Also from individual initiative came handstamps for deficient payment, such as PCV for 'à percevoir', and T 0 0, writing in a digit between the two zeroes to show the tax. The pneumatic service was for a long time less severe than the ordinary post in taxing a deficiency and until 1926 only the simple difference was taxed. The original compulsory use of the official postal stationery and the weight limitation of 7 grams made underpayment impossible but after the concessions of 1896 and 1898 underpayments could and did occur. If a pneu or a privately printed envelope bearing postage stamps appropriate to the tariff for 7 grams weighed more than this (but not more than 30 grams) the addressee had the option either of paying the simple difference or of refusing to pay in which case the item was transferred to the ordinary post and delivered later. After 1926, under the same conditions, double the deficiency was required although items were subsequently retained in the pneumatic post provided they were prepaid to at least half the correct fee but still the addressee could not immediately receive them unless he paid the amount due.
When pieced together, it was found that the petit bleu contained a message to another French officer, Esterhazy, implicating him in the offences attributed to Dreyfus. Thus started the chain of events which culminated in 1906 with the ceremonial restoration of his commission to Dreyfus in that courtyard of the Ecole Militaire lying just behind the Pavillon de l'Artillerie which had housed the telegraph office Ecole Militaire until its closure in 1891.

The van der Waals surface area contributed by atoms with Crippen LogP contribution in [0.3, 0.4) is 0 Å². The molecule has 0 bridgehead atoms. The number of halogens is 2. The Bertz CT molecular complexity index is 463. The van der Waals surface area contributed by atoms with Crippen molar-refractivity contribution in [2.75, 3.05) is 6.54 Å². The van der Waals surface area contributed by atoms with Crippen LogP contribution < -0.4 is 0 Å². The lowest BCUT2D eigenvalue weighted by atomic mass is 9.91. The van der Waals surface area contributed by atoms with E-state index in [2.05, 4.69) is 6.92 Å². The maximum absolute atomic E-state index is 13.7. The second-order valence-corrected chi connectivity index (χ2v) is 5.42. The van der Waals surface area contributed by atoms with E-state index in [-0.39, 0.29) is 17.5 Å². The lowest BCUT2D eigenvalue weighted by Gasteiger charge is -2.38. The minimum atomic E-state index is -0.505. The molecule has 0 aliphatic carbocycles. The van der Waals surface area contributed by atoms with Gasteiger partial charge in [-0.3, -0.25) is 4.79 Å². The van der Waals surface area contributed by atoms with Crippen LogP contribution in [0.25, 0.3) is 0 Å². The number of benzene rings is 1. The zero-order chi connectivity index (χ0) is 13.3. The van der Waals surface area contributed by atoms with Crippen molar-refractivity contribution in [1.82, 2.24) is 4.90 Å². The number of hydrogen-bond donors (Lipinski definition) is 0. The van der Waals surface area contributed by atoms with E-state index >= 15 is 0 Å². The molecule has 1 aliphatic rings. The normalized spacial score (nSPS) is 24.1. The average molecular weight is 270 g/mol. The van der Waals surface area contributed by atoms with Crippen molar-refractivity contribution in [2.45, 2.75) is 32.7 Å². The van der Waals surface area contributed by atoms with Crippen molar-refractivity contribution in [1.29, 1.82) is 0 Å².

The engineering aspects of the service are recounted in 'Le réseau pneumatique de Paris' M Gaillard, Revue des PTT de France, 1, 1959.
The postal markings of the 1 9th century are studied in 'Oblitérations du service des pneumatiques de 1879 à 1900' R Cantais, Feuilles Marcophiles, 168, 1966.
The present writer warmly acknowledges his debt to these authors, and, additionally to M Gaillard for arranging visits to the installations in Paris, and to M Cantais who, until his death in 1971, was always ready to pass on the results of his researches at the Musée Postal. Recent research, as yet unpublished, by Dr. G Rykner has also generously been made available to the author.
Tribute is due to the A.C.E.P. members who contributed to these excellent catalogues, the numbering of which has been respected in the abbreviated listings which follow of the postal stationery.
The writer expresses his gratitude to M A Fileyssant for permission to reproduce the hexagonal postmark of place Ventadour and to Mr J E Colley for drawing the postmarks shown in the illustrations.